Although the experimental data results confirm successful SR-Flip Flop operation, exhibiting an average extinction ratio (ER) of 7 dB and an amplitude modulation (AM) of less than 2 dB, due to the fiber pigtailed implementation and the large fiber lengths, the operation was limited at low operating speeds. In order to confirm that multi-Gb/s operation speed is possible, we have applied in the numerical evaluation of the proposed SR-Flip Flop the same pattern to the external signals, as the ones employed experimentally, but at 10 Gb/s. CW beams of 150 μW at 1548 nm (λ1) and 1550 nm (λ2) are fed into SOA1 and SOA2, respectively, while the set/reset data streams of 1.8 mW average power each follow the corresponding experimentally employed patterns. The evaluation outputs are depicted in Figure 8(ii), assuming 2-mm intermediate coupling length, and they evidently follow the exact same pattern as the experimentally obtained. For SR-Flip Flop operation with noncomplementary control pulses, they exhibit 13-dB ER and 2.4-dB AM, whereas improved performance of 15-dB ER and 1.3-dB AM is demonstrated in case of complementary set and reset pulses. Although both outputs experience some pattern effect and a slight gain overshoot when switching state, it is clearly shown that full switching can be achieved at 10-Gb/s operational speed.

Figure 8.

(i) Coupled SOA waveguides operating as XGM switches, in a flip-flop circuit arrangement. (ii) Numerical evaluation of the flip-flop at 10 Gb/s. (iii) Experimentally obtained traces.

6.2. SOA-MZI XOR gate exploiting XPM phenomena

An SOA-MZI gate operating as an all-optical XOR gate exploiting XPM phenomena has been both experimentally and numerically evaluated, as shown in Figure 9. Figure 9(i) illustrates the arrangement of the SOA-MZI XOR gate. The XOR-gate has been experimentally and numerically evaluated with the results illustrated in Figure 9(ii) and (iii), respectively. The synchronized numerical time traces demonstrated the proof of principle. Control (Ctr) signal 1 at wavelength λ2 and control 2 at λ3, respectively, are fed as control signals to the SOA-MZI. The time trace obtained at λ1 wavelength at the switching output port of SOA-MZI is illustrated at the third row of numerical traces, where it can be seen that a “logical 1” pulse is obtained, when exclusively one of the input control bits bears a “logical 1,” while a “logical 0” pulse is obtained, when the two input control bits are equal. The experimental eye diagram of the XOR output is illustrated in Figure 9(ii), revealing an extinction ratio (ER) of 8 dB and an amplitude modulation (AM) of 1 dB. Equal performance has been obtained for the simulated eye diagram of the XOR output at Figure 9(ii).

Figure 9.

(i) SOA-MZI arrangement operating as an all-optical XPM-based XOR gate, (ii) experimentally obtained eye diagram at the SOA-MZI output, and (iii) synchronized simulation time traces and eye diagrams.

7. Conclusions

A holistic methodology approach on time domain numerical modeling has been demonstrated, targeting to address accuracy and efficiency. Accuracy is addressed through the development of an experimentally validated numerical model and a gain parameterization procedure. Following the development of a validated numerical model relying on the TMM analysis technique, qualitative results are presented so as to investigate the gain dynamics and the recovery time of the SOA during pump–probe measurements. Efficiency is sought through the development of a newly introduced time domain SOA modeling technique based on the multigrid concepts to introduce adaptive time stepping.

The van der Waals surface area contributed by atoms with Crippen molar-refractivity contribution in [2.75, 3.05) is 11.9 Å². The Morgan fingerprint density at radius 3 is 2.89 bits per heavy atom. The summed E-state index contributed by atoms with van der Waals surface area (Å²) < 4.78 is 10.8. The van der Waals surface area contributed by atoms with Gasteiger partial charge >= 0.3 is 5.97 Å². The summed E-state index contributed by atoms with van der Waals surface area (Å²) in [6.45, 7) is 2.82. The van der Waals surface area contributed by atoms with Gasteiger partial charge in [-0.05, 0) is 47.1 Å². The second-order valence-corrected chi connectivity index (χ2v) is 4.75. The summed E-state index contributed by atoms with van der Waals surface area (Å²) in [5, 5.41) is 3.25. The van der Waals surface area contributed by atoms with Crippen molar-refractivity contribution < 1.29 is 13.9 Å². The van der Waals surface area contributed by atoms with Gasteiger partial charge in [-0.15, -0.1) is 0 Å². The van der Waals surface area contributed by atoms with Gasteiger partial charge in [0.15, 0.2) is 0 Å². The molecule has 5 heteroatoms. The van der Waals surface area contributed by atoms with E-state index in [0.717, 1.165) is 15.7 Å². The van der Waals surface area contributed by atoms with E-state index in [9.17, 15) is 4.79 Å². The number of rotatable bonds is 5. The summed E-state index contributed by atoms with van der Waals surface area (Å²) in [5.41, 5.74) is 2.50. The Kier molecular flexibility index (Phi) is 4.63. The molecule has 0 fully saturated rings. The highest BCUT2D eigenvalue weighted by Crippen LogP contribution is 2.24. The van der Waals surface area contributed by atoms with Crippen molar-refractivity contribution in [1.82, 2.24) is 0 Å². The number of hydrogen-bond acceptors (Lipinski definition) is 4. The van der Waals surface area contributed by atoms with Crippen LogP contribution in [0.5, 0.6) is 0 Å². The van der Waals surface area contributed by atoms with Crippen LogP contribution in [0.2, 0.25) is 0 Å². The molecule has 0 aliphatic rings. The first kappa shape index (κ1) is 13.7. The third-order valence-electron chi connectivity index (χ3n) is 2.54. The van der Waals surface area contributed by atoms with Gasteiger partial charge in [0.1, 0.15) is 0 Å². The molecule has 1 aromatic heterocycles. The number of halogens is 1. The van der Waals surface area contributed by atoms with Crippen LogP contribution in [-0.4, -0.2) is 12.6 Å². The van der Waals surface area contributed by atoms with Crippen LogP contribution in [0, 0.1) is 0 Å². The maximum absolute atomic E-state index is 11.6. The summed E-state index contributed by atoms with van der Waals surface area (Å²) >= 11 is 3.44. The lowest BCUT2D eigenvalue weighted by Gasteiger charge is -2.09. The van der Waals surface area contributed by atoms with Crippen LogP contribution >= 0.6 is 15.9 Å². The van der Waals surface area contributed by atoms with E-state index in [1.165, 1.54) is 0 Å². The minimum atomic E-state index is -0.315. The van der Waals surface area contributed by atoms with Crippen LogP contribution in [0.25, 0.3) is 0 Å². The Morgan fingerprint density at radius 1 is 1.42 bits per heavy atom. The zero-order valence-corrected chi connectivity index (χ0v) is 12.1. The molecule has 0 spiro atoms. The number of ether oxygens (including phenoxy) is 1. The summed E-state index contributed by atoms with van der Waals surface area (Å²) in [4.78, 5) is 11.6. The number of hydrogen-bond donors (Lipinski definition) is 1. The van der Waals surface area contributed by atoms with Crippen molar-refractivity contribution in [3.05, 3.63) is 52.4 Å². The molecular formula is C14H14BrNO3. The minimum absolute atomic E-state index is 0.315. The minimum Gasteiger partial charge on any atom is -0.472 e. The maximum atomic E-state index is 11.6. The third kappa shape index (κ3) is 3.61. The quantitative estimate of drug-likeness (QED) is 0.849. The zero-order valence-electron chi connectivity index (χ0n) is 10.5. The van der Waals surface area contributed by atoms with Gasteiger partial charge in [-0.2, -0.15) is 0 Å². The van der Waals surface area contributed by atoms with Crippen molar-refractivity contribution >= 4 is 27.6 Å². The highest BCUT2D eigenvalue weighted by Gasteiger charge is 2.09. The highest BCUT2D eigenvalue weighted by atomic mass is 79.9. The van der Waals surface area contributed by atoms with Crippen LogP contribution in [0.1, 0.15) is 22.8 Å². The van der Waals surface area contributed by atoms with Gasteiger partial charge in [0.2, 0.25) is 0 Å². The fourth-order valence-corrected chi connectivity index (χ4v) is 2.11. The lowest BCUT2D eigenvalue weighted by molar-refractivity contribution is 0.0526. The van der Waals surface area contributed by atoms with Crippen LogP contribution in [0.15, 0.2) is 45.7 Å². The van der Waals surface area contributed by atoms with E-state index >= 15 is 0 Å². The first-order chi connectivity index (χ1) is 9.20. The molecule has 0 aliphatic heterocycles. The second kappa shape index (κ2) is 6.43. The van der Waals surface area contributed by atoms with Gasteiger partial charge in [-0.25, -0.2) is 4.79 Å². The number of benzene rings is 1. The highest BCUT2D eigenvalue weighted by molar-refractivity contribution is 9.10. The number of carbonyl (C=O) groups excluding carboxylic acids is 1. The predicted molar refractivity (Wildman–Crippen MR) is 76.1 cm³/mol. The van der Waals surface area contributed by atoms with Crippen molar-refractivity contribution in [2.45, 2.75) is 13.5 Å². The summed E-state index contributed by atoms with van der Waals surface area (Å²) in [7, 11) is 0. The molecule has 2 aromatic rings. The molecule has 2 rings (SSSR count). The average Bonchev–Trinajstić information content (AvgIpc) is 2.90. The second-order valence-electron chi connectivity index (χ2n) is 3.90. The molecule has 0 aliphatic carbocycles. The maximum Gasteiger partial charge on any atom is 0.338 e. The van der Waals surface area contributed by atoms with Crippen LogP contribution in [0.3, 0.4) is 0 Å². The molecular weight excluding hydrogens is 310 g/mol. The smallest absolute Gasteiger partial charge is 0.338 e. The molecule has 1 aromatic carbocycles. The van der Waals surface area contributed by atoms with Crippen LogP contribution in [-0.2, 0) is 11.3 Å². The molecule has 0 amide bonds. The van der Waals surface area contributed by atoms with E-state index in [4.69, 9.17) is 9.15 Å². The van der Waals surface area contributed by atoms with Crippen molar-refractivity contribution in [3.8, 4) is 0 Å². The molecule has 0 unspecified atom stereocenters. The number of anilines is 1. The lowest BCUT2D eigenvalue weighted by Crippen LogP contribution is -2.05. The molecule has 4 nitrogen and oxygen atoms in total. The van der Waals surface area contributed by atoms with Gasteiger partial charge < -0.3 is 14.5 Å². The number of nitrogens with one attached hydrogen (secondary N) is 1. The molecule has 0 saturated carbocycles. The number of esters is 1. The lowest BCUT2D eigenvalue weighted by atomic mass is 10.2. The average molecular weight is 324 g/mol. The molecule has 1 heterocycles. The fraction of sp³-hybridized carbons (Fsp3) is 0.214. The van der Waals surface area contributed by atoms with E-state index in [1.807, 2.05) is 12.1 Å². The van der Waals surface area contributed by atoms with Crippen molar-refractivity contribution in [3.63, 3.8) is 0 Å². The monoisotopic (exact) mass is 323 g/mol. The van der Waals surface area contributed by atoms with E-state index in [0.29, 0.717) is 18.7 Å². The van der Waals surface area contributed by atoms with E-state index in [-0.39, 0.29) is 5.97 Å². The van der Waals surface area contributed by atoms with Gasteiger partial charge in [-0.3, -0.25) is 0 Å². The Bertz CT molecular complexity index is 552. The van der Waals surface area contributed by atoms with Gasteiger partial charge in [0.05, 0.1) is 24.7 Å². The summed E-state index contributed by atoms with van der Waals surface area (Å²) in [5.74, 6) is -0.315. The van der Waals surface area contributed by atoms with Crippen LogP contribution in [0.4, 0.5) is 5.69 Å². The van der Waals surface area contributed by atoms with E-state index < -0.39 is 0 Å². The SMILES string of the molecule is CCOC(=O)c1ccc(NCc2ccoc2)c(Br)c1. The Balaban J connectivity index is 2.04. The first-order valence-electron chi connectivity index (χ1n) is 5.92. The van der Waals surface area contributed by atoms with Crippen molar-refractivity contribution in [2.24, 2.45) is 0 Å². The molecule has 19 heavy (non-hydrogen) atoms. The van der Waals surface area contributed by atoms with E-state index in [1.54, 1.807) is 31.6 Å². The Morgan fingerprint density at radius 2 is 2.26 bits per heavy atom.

Acknowledgments

This work was supported by FP7 MC-IAPP project COMANDER (contract no. 612257).

© 2015 The Author(s). Licensee IntechOpen. This chapter is distributed under the terms of the Creative Commons Attribution 3.0 License, which permits unrestricted use, distribution, and reproduction in any medium, provided the original work is properly cited.

How to cite and reference

Link to this chapter Copy to clipboard

Cite this chapter Copy to clipboard

Christos Vagionas, Jan Bos, George T. Kanellos, Nikos Pleros and Amalia Miliou (December 16th 2015). Efficient and Validated Time Domain Numerical Modeling of Semiconductor Optical Amplifiers (SOAs) and SOA-based Circuits, Some Advanced Functionalities of Optical Amplifiers, Sisir Kumar Garai, IntechOpen, DOI: 10.5772/61801. Available from:

chapter statistics

1026total chapter downloads

1Crossref citations

More statistics for editors and authors

Login to your personal dashboard for more detailed statistics on your publications.

Access personal reporting

Related Content

This Book

Next chapter

Gallium Nitride-based Semiconductor Optical Amplifiers

By Rintaro Koda, Hideki Watanabe and Shunsuke Kono

Related Book

Selected Topics on Optical Amplifiers in Present Scenario

Edited by Sisir Garai

First chapter

Next Generation of Optical Access Network Based on Reflective-SOA

By Guilhem de Valicourt

We are IntechOpen, the world's leading publisher of Open Access books. Built by scientists, for scientists. Our readership spans scientists, professors, researchers, librarians, and students, as well as business professionals. We share our knowledge and peer-reveiwed research papers with libraries, scientific and engineering societies, and also work with corporate R&D departments and government entities.

More about us